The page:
Merkel rams through EU financial crisis reforms
The Local · 29 Oct 2010, 09:28
Published: 29 Oct 2010 09:28 GMT+02:00
“I can say on behalf of Germany that we pushed through our essential points,” the chancellor said, adding that the talks which ended at 1:30 am had been “hard and extensive.”
The European Union's 27 leaders successfully agreed on long-term budgetary mechanisms for member countries in financial crisis at the summit, she said.
“All were in agreement that for this a limited revision of the (Lisbon) treaty will be necessary,” she added, adding that there would no longer be any bailouts for countries in distress. “The crisis mechanism is valid only in case that the stability of the euro as a whole is in danger.”
The changes to the treaty will mean swifter and harder measures against EU countries that exceed their deficit limits, and comes by in large in reaction to the recent financial problems in Greece.
In the future, private creditors including banks will have to shoulder part of any sovereign debt crisis to ensure taxpayers aren't left with the entire cost.
Merkel was reportedly the central figure in the negotiations, taking a hard line on Germany's demands. However, she failed to push through the suspension of voting rights for those EU countries failing to fulfil their financial commitments.
"Merkel became quite emotional during the debate about voting rights," said one EU diplomat.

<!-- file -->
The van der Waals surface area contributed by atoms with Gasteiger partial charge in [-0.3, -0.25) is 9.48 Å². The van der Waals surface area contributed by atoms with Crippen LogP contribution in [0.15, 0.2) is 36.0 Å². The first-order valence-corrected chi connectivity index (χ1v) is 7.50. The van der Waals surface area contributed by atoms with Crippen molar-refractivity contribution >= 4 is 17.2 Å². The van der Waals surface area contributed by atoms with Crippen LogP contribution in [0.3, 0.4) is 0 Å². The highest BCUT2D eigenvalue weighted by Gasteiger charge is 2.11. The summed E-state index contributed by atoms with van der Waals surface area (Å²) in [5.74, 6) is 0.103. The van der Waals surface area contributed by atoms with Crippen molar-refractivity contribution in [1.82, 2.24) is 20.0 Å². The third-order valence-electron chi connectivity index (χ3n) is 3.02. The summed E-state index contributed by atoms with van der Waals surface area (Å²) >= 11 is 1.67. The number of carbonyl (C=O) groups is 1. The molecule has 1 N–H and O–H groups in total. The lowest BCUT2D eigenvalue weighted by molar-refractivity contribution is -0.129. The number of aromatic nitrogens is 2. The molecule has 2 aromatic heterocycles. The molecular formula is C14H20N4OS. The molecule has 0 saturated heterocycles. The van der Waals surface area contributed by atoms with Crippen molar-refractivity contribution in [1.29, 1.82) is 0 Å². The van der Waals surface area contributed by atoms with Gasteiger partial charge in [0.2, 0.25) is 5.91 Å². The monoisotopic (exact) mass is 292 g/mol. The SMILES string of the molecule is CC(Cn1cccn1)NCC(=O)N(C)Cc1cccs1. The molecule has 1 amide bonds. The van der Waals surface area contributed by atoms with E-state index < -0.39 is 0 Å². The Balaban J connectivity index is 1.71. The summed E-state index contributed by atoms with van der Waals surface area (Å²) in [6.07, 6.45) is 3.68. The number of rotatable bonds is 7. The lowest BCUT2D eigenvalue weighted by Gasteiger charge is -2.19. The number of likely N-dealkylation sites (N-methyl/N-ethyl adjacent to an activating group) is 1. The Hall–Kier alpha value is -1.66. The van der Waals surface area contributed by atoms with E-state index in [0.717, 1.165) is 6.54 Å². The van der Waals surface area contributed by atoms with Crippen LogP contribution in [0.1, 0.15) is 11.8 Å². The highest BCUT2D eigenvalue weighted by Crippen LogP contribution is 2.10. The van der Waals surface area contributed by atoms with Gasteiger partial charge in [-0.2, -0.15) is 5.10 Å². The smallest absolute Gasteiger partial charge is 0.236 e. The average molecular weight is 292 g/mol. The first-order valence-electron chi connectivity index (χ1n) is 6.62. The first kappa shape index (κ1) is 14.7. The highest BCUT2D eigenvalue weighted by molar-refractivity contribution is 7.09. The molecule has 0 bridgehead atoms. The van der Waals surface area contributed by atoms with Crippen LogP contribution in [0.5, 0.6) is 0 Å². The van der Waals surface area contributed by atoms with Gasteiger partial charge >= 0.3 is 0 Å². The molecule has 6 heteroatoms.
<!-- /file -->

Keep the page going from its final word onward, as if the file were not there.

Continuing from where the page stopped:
But by abandoning that demand, the chancellor was able to convince other EU leaders to back her other priorities.
EU President Herman Van Rompuy has now been tasked with preparing for a "light" treaty change before a "final" decision at a December summit. The changes would be implemented by mid-2013 when the €750-million rescue package created following the Greek debt crisis runs out.
Merkel, along with French President Nicolas Sarkozy, faced heated criticism from smaller countries for pushing the tough reforms, with high-profile EU figures saying the pair had opened a "Pandora's Box" of problems.
Luxembourg Foreign Minister Jean Asselborn also warned of "a risk that we will be plunged back into months and years of navel-gazing."
Many EU countries also disliked the idea of simply signing off on a "diktat" by Berlin and Paris.